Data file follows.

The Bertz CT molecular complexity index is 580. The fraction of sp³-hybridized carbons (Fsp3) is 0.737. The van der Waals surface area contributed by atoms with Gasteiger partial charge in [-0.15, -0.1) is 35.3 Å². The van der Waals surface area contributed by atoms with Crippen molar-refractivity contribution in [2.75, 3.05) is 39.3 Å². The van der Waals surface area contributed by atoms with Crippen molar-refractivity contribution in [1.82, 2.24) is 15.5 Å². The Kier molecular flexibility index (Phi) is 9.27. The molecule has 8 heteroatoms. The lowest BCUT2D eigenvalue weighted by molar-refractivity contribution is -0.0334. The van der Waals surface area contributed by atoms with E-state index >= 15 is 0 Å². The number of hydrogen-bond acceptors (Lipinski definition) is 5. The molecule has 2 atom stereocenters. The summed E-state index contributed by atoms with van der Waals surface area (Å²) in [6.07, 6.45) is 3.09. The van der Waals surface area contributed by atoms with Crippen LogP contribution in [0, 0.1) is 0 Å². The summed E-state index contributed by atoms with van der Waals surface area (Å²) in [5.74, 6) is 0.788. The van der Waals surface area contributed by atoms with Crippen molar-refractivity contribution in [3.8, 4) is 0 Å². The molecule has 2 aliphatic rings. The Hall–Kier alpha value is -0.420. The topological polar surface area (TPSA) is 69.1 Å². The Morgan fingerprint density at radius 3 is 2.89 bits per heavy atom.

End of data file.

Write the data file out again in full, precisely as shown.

The Bertz CT molecular complexity index is 580. The fraction of sp³-hybridized carbons (Fsp3) is 0.737. The van der Waals surface area contributed by atoms with Gasteiger partial charge in [-0.15, -0.1) is 35.3 Å². The van der Waals surface area contributed by atoms with Crippen molar-refractivity contribution in [2.75, 3.05) is 39.3 Å². The van der Waals surface area contributed by atoms with Crippen molar-refractivity contribution in [1.82, 2.24) is 15.5 Å². The Kier molecular flexibility index (Phi) is 9.27. The molecule has 8 heteroatoms. The lowest BCUT2D eigenvalue weighted by molar-refractivity contribution is -0.0334. The van der Waals surface area contributed by atoms with E-state index >= 15 is 0 Å². The number of hydrogen-bond acceptors (Lipinski definition) is 5. The molecule has 2 atom stereocenters. The summed E-state index contributed by atoms with van der Waals surface area (Å²) in [6.07, 6.45) is 3.09. The van der Waals surface area contributed by atoms with Crippen LogP contribution in [0, 0.1) is 0 Å². The summed E-state index contributed by atoms with van der Waals surface area (Å²) in [5.74, 6) is 0.788. The van der Waals surface area contributed by atoms with Crippen molar-refractivity contribution in [3.8, 4) is 0 Å². The molecule has 2 aliphatic rings. The Hall–Kier alpha value is -0.420. The topological polar surface area (TPSA) is 69.1 Å². The Morgan fingerprint density at radius 3 is 2.89 bits per heavy atom.